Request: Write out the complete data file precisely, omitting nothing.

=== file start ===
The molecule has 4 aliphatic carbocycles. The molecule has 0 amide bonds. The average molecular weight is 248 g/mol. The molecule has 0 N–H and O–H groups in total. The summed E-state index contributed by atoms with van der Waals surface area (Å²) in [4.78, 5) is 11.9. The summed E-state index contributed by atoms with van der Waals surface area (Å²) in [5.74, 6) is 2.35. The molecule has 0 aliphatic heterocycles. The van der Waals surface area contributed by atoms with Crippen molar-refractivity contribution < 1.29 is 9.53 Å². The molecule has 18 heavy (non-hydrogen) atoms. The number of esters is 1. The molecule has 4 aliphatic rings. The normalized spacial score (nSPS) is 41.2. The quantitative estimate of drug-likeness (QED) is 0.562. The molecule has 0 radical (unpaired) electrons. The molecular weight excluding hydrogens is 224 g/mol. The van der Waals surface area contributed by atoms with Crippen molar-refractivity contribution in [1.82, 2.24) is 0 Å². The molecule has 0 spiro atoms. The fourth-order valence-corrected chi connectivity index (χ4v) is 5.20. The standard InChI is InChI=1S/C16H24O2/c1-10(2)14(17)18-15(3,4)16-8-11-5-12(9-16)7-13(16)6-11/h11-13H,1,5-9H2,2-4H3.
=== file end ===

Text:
The molecule has 4 aliphatic carbocycles. The molecule has 0 amide bonds. The average molecular weight is 248 g/mol. The molecule has 0 N–H and O–H groups in total. The summed E-state index contributed by atoms with van der Waals surface area (Å²) in [4.78, 5) is 11.9. The summed E-state index contributed by atoms with van der Waals surface area (Å²) in [5.74, 6) is 2.35. The molecule has 0 aliphatic heterocycles. The van der Waals surface area contributed by atoms with Crippen molar-refractivity contribution < 1.29 is 9.53 Å². The molecule has 18 heavy (non-hydrogen) atoms. The number of esters is 1. The molecule has 4 aliphatic rings. The normalized spacial score (nSPS) is 41.2. The quantitative estimate of drug-likeness (QED) is 0.562. The molecule has 0 radical (unpaired) electrons. The molecular weight excluding hydrogens is 224 g/mol. The van der Waals surface area contributed by atoms with Crippen molar-refractivity contribution in [1.82, 2.24) is 0 Å². The molecule has 0 spiro atoms. The fourth-order valence-corrected chi connectivity index (χ4v) is 5.20. The standard InChI is InChI=1S/C16H24O2/c1-10(2)14(17)18-15(3,4)16-8-11-5-12(9-16)7-13(16)6-11/h11-13H,1,5-9H2,2-4H3.